The upcoming Apple iPhone 7 is expected to ship with Apple A10 processor with six cores manufactured by Intel. When Apple launched the A9 processor, the company claimed that the processor offers 70 percent enhanced performance on the processing side and 90 percent improved performance and ability over the A8.
According to sources, the upcoming Apple A10 processor has entered the testing phase and will focus on 10nm manufacturing process and multithreading with core circuits manufactured by Intel instead of the normal partners like TSMC and Samsung. There are reports that Apple A10 series processor will be integrated into MacBook series instead of Intel, although we can’t confirm the development.
Likely to be manufactured with the 10nm manufacturing process, Apple might be looking at reducing the die count. The 10nm process will also result in reduced heating in a fanless environment without compromising performance. Moreover, Apple is planning to increase the core count on the A10 to six, which according to the company should produce impressive results.
The previously released two core processor produced excellent results both in terms of performance and heating segments. Hence, you can imagine how the integration of 6 cores into Apple A10 works. We expect the addition of 6 cores into the processor will enable you to play all the latest games without any hassles.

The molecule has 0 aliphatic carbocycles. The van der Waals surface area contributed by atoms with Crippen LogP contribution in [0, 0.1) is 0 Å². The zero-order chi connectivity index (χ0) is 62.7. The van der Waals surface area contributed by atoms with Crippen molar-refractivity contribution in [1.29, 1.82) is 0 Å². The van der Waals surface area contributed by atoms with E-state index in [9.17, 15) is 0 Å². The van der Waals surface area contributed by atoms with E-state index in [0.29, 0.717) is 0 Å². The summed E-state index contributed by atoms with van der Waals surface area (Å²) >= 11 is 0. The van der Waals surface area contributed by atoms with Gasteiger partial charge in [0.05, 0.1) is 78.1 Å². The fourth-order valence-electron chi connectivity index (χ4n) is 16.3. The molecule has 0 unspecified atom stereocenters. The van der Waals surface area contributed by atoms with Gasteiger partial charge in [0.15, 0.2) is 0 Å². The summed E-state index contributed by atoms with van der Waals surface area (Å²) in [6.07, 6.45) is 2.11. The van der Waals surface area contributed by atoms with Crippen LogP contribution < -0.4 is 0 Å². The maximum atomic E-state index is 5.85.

When we looked at other sources, we saw a report which states that the upcoming A10 processor is expected to be manufactured on the 16nm FinFET node of TSMC. Even though there are reports that 10nm processors will be integrated with new iPhones, companies manufacturing them are not ready for mass producing 10nm chipsets. Even though companies are ready to roll out trial batches, it is expected that the upcoming iPhone 7 will be equipped with an A9 processor.
Recently, GeekBench released the single-core performance results of the A10 processor, which gives a huge improvement as far the previous counterparts are concerned. While the A10 manages to score slightly lower than the Apple A9X in the two iPad models, there has been a 20 percent increase in performance when compared to A9 chip available in iPhone 6s and 6s Plus.
Earlier, there was an indication that Apple has established a partnership with Intel to supply LTE modems for the upcoming A10 processor. With the recent rumor of Intel providing core chipset spares to A10, we can expect something good in September